Nine years ago, I went to Europe. I took so many photos and came back home not knowing what to do with them. My friends were asking me all about the trip and would want to know recommendations about where to stay, what to see and even where to dine. That's when I realized that I should start a blog. Because Candy Says So was put up and Candifier was born.
As some of you may know, I just got back from my Moroccan trip a week ago. Again, my iPhoto says that I brought home 1,300 photos. The next coming weeks (or months, depending on my mood), I will be posting my Morocco experience. Hopefully, some of you may pick up ideas, get inspired and seriously take my advise.
TravelLife Magazine invited some friends to join the group and so almost all that you will see on here are places that Christine Cunanan arranged for us to visit.
Our first stop was Casablanca as that is our point of entry. Etihad flies from Manila-Abu Dhabi-Casablanca. When we touched down, I realized that perhaps our airport (before renovation) was not the worst in the world.
Anyway, we went to a very famous restaurant called Rick's Cafe. It is inspired by the movie Casablanca. Though it never was never filmed in Morocco, the owner, an American, decided to bring the theme to the city. It is nice an interesting place but the food was not good at all. Though it is a famous tourist spot, I feel that you can skip it as there are so many more beautiful places to see.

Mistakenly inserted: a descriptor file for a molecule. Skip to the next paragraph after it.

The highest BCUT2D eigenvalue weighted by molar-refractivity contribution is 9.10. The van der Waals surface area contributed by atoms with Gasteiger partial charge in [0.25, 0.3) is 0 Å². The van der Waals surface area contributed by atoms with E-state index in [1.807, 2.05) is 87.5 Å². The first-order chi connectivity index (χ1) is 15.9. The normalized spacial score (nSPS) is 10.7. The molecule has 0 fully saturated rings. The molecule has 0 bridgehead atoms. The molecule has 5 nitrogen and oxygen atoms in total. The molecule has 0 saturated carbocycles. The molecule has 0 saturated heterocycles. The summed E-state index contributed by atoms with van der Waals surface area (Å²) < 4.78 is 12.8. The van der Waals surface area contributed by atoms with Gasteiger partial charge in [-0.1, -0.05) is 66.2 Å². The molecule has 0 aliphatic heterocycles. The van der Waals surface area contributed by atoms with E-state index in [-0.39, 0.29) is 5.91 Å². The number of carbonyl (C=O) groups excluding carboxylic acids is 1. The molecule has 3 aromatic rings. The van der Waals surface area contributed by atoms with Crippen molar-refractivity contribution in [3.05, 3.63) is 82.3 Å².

Before lunch, we went to Hassam II Mosque. Now this is a must. Though we were told that it is the the third world's largest mosque in the world, Wikipedia says it is the 7th but is definitely the largest in Africa and Morocco.
"The building was commissioned by King Hassan II to be the most ambitious structure ever built in Morocco. It was designed by the French architect Michel Pinseau who had lived in Morocco, and was constructed by the civil engineering group Bouygues.
Work commenced on July 12, 1986, and was conducted over a seven-year period. Construction was scheduled to be completed in 1989 ready for Hassan II's 60th birthday. During the most intense period of construction, 1400 men worked during the day and another 1100 during the night. 10,000 artists and craftsmen participated in building and beautifying the mosque. However, the building was not completed on schedule which delayed inauguration. The formal inauguration was subsequently chosen to be the 11th Rabi' al-awal of the year 1414 of the Hegira, corresponding to 30 August 1993, which also marked the eve of the anniversary of Prophet Muhammad’s birth. It was dedicated to the Sovereign of Morocco." - Wikipedia
The ceiling of the mosque opens up to let the sun in. They only open it during special occasions and can't leave it open for tourists because of the bird poop they have to clean up afterwards.
Off to the side of this wonderful structure is an underground Turkish Bath.
I have about a hundred more photos of this mosque but you just really have to see it up close to see this wondrous structure.
That's all for now, stay tuned for more.